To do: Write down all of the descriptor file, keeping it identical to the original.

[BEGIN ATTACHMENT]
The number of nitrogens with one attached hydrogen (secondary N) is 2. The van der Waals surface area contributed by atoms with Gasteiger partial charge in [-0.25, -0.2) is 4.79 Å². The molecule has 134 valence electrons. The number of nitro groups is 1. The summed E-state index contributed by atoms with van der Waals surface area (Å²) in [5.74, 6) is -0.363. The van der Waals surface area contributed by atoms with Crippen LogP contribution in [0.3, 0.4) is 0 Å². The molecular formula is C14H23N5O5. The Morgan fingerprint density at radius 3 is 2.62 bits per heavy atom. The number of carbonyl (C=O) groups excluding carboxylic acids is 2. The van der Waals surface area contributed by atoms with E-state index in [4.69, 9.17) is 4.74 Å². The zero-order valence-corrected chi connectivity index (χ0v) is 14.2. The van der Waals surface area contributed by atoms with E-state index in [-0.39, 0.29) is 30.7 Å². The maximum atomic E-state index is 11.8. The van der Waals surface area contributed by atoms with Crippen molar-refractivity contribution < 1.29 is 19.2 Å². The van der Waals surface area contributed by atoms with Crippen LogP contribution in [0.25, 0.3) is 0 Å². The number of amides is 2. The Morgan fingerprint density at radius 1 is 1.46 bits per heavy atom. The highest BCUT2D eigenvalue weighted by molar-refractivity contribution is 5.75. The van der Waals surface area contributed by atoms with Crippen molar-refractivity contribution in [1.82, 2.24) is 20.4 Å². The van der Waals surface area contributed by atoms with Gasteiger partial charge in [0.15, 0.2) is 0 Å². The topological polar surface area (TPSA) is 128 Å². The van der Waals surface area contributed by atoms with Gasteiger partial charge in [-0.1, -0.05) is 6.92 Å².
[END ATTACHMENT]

The number of nitrogens with one attached hydrogen (secondary N) is 2. The van der Waals surface area contributed by atoms with Gasteiger partial charge in [-0.25, -0.2) is 4.79 Å². The molecule has 134 valence electrons. The number of nitro groups is 1. The summed E-state index contributed by atoms with van der Waals surface area (Å²) in [5.74, 6) is -0.363. The van der Waals surface area contributed by atoms with Crippen LogP contribution in [0.3, 0.4) is 0 Å². The molecular formula is C14H23N5O5. The Morgan fingerprint density at radius 3 is 2.62 bits per heavy atom. The number of carbonyl (C=O) groups excluding carboxylic acids is 2. The van der Waals surface area contributed by atoms with E-state index in [4.69, 9.17) is 4.74 Å². The zero-order valence-corrected chi connectivity index (χ0v) is 14.2. The van der Waals surface area contributed by atoms with E-state index in [-0.39, 0.29) is 30.7 Å². The maximum atomic E-state index is 11.8. The van der Waals surface area contributed by atoms with Crippen molar-refractivity contribution < 1.29 is 19.2 Å². The van der Waals surface area contributed by atoms with Crippen LogP contribution in [0.25, 0.3) is 0 Å². The number of amides is 2. The Morgan fingerprint density at radius 1 is 1.46 bits per heavy atom. The highest BCUT2D eigenvalue weighted by molar-refractivity contribution is 5.75. The van der Waals surface area contributed by atoms with Crippen molar-refractivity contribution in [1.82, 2.24) is 20.4 Å². The van der Waals surface area contributed by atoms with Gasteiger partial charge in [0.15, 0.2) is 0 Å². The topological polar surface area (TPSA) is 128 Å². The van der Waals surface area contributed by atoms with Gasteiger partial charge in [-0.1, -0.05) is 6.92 Å².